Behavioral Modeling in Weight Loss Interventions

35 Pages Posted: 14 Sep 2016 Last revised: 22 Feb 2017

See all articles by Anil Aswani

Anil Aswani

University of California, Berkeley

Philip Kaminsky

University of California, Berkeley - Department of Industrial Engineering & Operations Research (IEOR)

Yonatan Mintz

University of California, Berkeley - Department of Industrial Engineering and Operations Research

Elena Flowers

University of California, San Francisco (UCSF) - School of Nursing

Yoshimi Fukuoka

University of California, San Francisco (UCSF) - School of Nursing

Date Written: September 12, 2016

Abstract

Designing systems with human agents is difficult because it often requires models that characterize agents' responses to changes in the system's states and inputs. An example of this scenario occurs when designing treatments for obesity. While weight loss interventions through increasing physical activity and modifying diet have found success in reducing individuals' weight, such programs are difficult to maintain over long periods of time due to lack of patient adherence. A promising approach to increase adherence is through the personalization of treatments to each patient. In this paper, we make a contribution towards treatment personalization by developing a framework for predictive modeling using utility functions that depend upon both time-varying system states and motivational states evolving according to some modeled process corresponding to qualitative social science models of behavior change. Computing the predictive model requires solving a bilevel program, which we reformulate as a mixed-integer linear program (MILP). This reformulation provides the first (to our knowledge) formulation for Bayesian inference that uses empirical histograms as prior distributions. We study the predictive ability of our framework using a data set from a weight loss intervention, and our predictive model is validated by comparison to standard machine learning approaches. We conclude by describing how our predictive model could be used for optimization, unlike standard machine learning approaches which cannot.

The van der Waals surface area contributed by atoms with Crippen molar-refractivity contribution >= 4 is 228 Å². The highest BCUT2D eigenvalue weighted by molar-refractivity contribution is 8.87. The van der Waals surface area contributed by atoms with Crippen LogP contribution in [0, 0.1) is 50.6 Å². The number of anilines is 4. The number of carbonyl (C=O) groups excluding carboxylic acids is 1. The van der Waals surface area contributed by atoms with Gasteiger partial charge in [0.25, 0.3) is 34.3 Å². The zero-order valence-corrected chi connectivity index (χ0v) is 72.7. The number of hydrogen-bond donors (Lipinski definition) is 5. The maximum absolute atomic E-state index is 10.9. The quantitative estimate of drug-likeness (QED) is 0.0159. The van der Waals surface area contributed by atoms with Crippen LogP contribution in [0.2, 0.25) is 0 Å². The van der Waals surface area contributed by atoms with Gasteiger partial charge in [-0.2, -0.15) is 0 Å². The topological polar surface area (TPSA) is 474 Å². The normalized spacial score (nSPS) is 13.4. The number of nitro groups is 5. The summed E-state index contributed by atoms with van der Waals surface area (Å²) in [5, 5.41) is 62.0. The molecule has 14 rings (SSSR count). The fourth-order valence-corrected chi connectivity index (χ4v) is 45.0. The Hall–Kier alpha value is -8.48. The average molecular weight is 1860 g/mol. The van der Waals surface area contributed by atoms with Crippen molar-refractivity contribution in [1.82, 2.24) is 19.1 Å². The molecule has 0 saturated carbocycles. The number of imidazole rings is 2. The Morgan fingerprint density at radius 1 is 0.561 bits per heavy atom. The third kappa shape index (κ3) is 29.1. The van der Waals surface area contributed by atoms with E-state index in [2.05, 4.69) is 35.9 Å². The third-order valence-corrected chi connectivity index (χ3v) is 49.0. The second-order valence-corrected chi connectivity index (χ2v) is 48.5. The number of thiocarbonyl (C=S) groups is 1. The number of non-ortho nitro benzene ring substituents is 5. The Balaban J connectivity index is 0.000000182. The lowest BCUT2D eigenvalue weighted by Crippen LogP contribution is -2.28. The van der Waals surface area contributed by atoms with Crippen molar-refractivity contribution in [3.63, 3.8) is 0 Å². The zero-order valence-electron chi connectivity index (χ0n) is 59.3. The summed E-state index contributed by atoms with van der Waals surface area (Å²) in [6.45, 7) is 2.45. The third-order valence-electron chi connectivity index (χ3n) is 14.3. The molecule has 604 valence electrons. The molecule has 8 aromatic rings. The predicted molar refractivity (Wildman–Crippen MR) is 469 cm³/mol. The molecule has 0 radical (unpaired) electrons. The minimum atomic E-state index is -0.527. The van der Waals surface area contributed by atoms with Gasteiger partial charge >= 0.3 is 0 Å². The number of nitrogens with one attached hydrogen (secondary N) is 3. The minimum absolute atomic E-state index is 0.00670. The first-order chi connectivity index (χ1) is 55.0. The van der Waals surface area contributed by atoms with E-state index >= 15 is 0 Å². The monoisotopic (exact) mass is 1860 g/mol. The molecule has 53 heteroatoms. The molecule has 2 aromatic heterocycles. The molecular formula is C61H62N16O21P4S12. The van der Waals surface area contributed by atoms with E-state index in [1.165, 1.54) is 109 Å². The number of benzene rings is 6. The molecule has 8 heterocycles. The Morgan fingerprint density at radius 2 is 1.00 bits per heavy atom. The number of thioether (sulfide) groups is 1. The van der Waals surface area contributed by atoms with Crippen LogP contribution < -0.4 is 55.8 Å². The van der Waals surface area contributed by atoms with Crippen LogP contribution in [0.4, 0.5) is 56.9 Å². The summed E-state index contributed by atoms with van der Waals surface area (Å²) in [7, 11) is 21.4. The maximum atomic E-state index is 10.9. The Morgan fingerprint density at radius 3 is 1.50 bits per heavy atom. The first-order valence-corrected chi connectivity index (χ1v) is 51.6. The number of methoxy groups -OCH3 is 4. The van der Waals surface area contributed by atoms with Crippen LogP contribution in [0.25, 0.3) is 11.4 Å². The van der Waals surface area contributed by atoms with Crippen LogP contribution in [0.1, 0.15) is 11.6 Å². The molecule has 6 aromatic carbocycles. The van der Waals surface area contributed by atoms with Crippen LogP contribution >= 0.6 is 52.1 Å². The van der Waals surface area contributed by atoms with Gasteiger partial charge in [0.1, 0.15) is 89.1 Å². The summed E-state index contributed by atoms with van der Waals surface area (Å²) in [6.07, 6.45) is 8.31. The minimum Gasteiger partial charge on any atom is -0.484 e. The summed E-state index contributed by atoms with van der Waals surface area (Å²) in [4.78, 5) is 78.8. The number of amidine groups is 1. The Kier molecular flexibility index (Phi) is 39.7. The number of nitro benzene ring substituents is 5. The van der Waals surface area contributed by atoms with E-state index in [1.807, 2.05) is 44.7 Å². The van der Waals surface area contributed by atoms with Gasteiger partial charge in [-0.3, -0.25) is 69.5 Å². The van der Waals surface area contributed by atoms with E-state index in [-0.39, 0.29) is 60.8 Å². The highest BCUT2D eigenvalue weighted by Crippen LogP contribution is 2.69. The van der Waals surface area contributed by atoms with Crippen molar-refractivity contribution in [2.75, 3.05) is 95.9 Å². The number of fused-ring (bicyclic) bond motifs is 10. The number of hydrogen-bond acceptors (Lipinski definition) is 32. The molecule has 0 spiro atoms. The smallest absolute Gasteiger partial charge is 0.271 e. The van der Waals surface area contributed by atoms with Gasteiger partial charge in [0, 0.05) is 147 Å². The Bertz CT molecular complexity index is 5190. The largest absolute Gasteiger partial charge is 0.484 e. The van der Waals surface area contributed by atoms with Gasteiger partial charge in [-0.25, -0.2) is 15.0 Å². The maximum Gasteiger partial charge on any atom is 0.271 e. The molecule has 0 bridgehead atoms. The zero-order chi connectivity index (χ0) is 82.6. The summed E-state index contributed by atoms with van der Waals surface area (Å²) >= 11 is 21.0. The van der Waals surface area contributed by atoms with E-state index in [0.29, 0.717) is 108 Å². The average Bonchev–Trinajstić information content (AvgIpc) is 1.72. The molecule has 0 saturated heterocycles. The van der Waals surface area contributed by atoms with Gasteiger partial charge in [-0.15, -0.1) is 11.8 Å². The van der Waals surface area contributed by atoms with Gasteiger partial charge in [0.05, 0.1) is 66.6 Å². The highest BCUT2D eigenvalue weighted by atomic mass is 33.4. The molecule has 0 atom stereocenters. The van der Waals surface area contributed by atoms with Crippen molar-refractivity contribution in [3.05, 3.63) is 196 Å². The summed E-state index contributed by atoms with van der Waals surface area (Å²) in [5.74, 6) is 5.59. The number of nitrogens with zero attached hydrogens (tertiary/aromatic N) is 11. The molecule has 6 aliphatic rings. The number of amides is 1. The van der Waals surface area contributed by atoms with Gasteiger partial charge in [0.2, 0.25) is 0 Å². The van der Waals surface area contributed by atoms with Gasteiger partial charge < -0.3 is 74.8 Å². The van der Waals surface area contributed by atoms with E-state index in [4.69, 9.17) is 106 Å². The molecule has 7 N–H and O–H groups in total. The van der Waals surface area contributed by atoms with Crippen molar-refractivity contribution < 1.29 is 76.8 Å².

Suggested Citation

Aswani, Anil and Kaminsky, Philip and Mintz, Yonatan and Flowers, Elena and Fukuoka, Yoshimi, Behavioral Modeling in Weight Loss Interventions (September 12, 2016). Available at SSRN: https://ssrn.com/abstract=2838443 or http://dx.doi.org/10.2139/ssrn.2838443

Anil Aswani (Contact Author)

University of California, Berkeley

Berkeley, CA 94720
United States

Philip Kaminsky

University of California, Berkeley - Department of Industrial Engineering & Operations Research (IEOR) ( email )

IEOR Department
4135 Etcheverry Hall
Berkeley, CA 94720
United States

Yonatan Mintz

University of California, Berkeley - Department of Industrial Engineering and Operations Research ( email )

4141 Etcheverry Hall
Berkeley, CA 94720-1777
United States

Elena Flowers

University of California, San Francisco (UCSF) - School of Nursing ( email )

San Francisco, CA 94143
United States

Yoshimi Fukuoka

University of California, San Francisco (UCSF) - School of Nursing ( email )

San Francisco, CA 94143
United States

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